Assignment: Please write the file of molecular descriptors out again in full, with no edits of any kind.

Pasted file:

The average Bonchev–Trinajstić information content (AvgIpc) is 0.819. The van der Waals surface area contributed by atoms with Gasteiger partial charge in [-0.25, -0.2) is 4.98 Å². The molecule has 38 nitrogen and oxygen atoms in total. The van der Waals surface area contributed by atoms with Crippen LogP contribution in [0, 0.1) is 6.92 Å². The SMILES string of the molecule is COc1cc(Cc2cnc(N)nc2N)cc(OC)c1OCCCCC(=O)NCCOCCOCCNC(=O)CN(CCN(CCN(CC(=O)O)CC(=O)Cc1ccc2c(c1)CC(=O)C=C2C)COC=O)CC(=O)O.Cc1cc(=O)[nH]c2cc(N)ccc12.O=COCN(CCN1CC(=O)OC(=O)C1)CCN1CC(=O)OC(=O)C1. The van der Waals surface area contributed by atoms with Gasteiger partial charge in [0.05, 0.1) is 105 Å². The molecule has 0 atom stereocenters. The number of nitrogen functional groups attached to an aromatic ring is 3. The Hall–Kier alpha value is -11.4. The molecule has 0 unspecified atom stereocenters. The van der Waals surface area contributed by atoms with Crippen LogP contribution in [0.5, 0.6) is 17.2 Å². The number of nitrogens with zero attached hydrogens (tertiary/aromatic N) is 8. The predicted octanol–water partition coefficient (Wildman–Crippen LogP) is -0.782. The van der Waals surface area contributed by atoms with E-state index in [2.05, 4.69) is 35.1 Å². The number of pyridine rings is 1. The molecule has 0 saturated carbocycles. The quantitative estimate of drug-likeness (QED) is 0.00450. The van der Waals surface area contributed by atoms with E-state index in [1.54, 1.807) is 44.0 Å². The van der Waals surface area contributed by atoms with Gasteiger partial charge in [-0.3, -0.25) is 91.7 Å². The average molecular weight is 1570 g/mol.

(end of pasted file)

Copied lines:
The average Bonchev–Trinajstić information content (AvgIpc) is 0.819. The van der Waals surface area contributed by atoms with Gasteiger partial charge in [-0.25, -0.2) is 4.98 Å². The molecule has 38 nitrogen and oxygen atoms in total. The van der Waals surface area contributed by atoms with Crippen LogP contribution in [0, 0.1) is 6.92 Å². The SMILES string of the molecule is COc1cc(Cc2cnc(N)nc2N)cc(OC)c1OCCCCC(=O)NCCOCCOCCNC(=O)CN(CCN(CCN(CC(=O)O)CC(=O)Cc1ccc2c(c1)CC(=O)C=C2C)COC=O)CC(=O)O.Cc1cc(=O)[nH]c2cc(N)ccc12.O=COCN(CCN1CC(=O)OC(=O)C1)CCN1CC(=O)OC(=O)C1. The van der Waals surface area contributed by atoms with Gasteiger partial charge in [0.05, 0.1) is 105 Å². The molecule has 0 atom stereocenters. The number of nitrogen functional groups attached to an aromatic ring is 3. The Hall–Kier alpha value is -11.4. The molecule has 0 unspecified atom stereocenters. The van der Waals surface area contributed by atoms with Crippen LogP contribution in [0.5, 0.6) is 17.2 Å². The number of nitrogens with zero attached hydrogens (tertiary/aromatic N) is 8. The predicted octanol–water partition coefficient (Wildman–Crippen LogP) is -0.782. The van der Waals surface area contributed by atoms with E-state index in [2.05, 4.69) is 35.1 Å². The number of pyridine rings is 1. The molecule has 0 saturated carbocycles. The quantitative estimate of drug-likeness (QED) is 0.00450. The van der Waals surface area contributed by atoms with E-state index in [1.54, 1.807) is 44.0 Å². The van der Waals surface area contributed by atoms with Gasteiger partial charge in [-0.3, -0.25) is 91.7 Å². The average molecular weight is 1570 g/mol.